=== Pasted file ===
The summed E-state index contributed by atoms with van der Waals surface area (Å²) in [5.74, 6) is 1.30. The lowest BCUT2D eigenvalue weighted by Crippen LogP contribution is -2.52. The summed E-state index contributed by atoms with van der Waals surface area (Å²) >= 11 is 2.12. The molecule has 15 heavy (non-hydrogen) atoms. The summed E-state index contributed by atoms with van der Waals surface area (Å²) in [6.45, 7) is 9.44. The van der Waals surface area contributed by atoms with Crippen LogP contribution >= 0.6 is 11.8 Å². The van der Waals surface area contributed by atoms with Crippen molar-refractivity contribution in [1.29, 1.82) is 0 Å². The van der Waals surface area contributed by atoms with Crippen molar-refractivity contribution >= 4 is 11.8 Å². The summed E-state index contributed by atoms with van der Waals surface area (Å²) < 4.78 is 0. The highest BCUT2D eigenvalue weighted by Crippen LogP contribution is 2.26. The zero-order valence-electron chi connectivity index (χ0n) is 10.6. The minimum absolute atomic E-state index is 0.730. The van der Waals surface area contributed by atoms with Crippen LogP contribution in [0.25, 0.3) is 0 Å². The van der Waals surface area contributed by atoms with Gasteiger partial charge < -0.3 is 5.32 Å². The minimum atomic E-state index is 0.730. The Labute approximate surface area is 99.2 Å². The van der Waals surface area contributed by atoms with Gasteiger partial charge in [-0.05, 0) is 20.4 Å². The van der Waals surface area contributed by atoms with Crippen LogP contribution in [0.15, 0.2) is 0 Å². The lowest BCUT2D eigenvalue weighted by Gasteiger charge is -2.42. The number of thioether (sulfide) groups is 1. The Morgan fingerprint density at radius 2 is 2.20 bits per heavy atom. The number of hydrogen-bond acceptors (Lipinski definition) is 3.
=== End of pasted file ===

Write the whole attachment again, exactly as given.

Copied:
The summed E-state index contributed by atoms with van der Waals surface area (Å²) in [5.74, 6) is 1.30. The lowest BCUT2D eigenvalue weighted by Crippen LogP contribution is -2.52. The summed E-state index contributed by atoms with van der Waals surface area (Å²) >= 11 is 2.12. The molecule has 15 heavy (non-hydrogen) atoms. The summed E-state index contributed by atoms with van der Waals surface area (Å²) in [6.45, 7) is 9.44. The van der Waals surface area contributed by atoms with Crippen LogP contribution >= 0.6 is 11.8 Å². The van der Waals surface area contributed by atoms with Crippen molar-refractivity contribution in [1.29, 1.82) is 0 Å². The van der Waals surface area contributed by atoms with Crippen molar-refractivity contribution >= 4 is 11.8 Å². The summed E-state index contributed by atoms with van der Waals surface area (Å²) < 4.78 is 0. The highest BCUT2D eigenvalue weighted by Crippen LogP contribution is 2.26. The zero-order valence-electron chi connectivity index (χ0n) is 10.6. The minimum absolute atomic E-state index is 0.730. The van der Waals surface area contributed by atoms with Crippen LogP contribution in [0.25, 0.3) is 0 Å². The van der Waals surface area contributed by atoms with Gasteiger partial charge < -0.3 is 5.32 Å². The minimum atomic E-state index is 0.730. The Labute approximate surface area is 99.2 Å². The van der Waals surface area contributed by atoms with Gasteiger partial charge in [-0.05, 0) is 20.4 Å². The van der Waals surface area contributed by atoms with Crippen LogP contribution in [0.15, 0.2) is 0 Å². The lowest BCUT2D eigenvalue weighted by Gasteiger charge is -2.42. The number of thioether (sulfide) groups is 1. The Morgan fingerprint density at radius 2 is 2.20 bits per heavy atom. The number of hydrogen-bond acceptors (Lipinski definition) is 3.